A cross-industry panel, including from Ad Block Plus and The Guardian, discussed whether ad-blocking represented a "modern day protection racket". The panelists were gathered at Picturehouse Cinemas in London today.
Alexander Hanff, a privacy consultant and campaigner for Think Privacy, said it was "harsh to say the least" to describe internet users as "thieves" because they used ad-blocking software.
Referring to a recent speech by culture secretary John Whittingdale, in which he described "white-listing" by ad-blocking companies as a "modern day protection racket", Hanff told the conference he had since received written confirmation from the DCMS that ad-blocking was legal, but that blocking ad-blockers was not.
Hanff said: "Calling [ad-blocking users] criminals is not particular relevant with regards to UK law.
"To detect a user is using an ad-blockers is a contravention of EU law. I spent the last year talking to regulators across Europe who all confirm this…. The detection of an ad-blocker is technically illegal. All those web sites such as The Guardian, who are posting warning messgers to users, are technically illegal if they are using a script to do so."
Chairing the panel, Richard Eyre, the chairman of the Internet Advertising Bureau UK, laid out the scale of ad-blocking usage in the Britain. He said 22 per cent of adults online currently use such software, up from 18 per cent in October 2015.
Eyre said over half of users who received a request from a publisher to stop using ad-blockers had done so, not for moral concerns but for "pragmatic reasons".
He said: "The IAB has worked with UK/US membership to create LEAN principles to outlaw the worst kind of advertising, the ones that give us a bad name. We are trying to dispose of advertising that detracts from the user experience.
"It’s part of every brand and agency’s job to build and maintain trust with audiences."
Tim Gentry, the global reveue director for Guardian News & Media, said ad-blocking is "one of the most material disruptions that I’ve ever seen" in the publishing industry.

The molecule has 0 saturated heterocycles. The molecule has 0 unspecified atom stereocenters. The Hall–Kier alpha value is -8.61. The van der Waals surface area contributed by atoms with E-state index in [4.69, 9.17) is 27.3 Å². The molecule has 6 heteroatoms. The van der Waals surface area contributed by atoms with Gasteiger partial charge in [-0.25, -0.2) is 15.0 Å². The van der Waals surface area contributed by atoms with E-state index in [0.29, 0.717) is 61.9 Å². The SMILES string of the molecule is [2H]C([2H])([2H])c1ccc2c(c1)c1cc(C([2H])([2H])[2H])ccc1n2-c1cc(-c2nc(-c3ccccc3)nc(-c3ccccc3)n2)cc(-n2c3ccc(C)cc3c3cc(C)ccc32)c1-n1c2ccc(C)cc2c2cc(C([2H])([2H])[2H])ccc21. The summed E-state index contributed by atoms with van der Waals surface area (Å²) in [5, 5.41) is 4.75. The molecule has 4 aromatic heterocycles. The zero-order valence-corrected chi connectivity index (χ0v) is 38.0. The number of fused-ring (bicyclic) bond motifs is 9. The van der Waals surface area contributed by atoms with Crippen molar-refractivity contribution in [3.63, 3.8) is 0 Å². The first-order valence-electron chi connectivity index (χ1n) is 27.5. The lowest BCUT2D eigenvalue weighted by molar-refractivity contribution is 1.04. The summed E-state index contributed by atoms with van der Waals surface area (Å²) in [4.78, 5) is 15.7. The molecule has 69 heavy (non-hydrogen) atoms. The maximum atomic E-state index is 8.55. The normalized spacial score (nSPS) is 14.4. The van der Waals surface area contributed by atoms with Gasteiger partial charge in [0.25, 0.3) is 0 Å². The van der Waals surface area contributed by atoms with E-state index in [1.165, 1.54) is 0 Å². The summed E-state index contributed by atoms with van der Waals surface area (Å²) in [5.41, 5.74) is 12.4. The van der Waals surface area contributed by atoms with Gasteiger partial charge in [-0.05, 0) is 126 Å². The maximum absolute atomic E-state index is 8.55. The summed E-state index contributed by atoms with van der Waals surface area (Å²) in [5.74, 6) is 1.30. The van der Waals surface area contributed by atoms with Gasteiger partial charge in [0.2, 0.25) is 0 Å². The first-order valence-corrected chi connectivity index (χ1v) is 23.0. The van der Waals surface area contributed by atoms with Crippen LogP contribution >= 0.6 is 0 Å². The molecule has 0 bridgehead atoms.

He said: "For publishers I think ad-blocking represents a real opportunity to make the value exchange, which has been so implicit that none of the users are aware of it, and bring that far more into the cognisant decision and ensure that users are very aware of the way that publishers’ business models work.
Explaining how The Guardian tackles ad-blocking, Gentry said: "We’ve started off with polite notices… if you don’t comply, nothing happens. More recently with a small section of users we’ve been far more persistent and present people with choices: tell us you’re a subscriber or we’ll keep bugging you and block access to content…. The more loyal users are, the more willing we are to white-list because they value the content."
Guy Phillipson, the IAB’s UK chief executive and chair of the panel, directly asked Ben Williams, the operations and communications manager for Ad Block Plus, whether so-called white-listing is a protection racket.
Williams said publishers can’t "pay to play" and that white-listing had come about because the original developer, Michael Gundlach, was worried ad-blocking would destroy the free internet.
He said: "If advertisers abide by that [acceptable] format we have to white-list them. The criteria are the same for everyone, pay or no. They have to abide by the criteria.
"We do feel that that can be improved. We are going to relinquish control over what is acceptable and give that at the end of this year to an independent committee. That’s the next step in responsible ad-blocking."
Sarah Mansfield, the vice president, global media Europe and Americas for Unilever, told the conference about a seven-month native ad campaign called "live better" that had been a "great partnership" last year.
She said: "We partnered with The Guardian, who share similar value to us in terms of developing advertorial, over seven month to encourage consumers to save water and food waste. That was native content into Guardian editoral and had a lot of success engaging customers."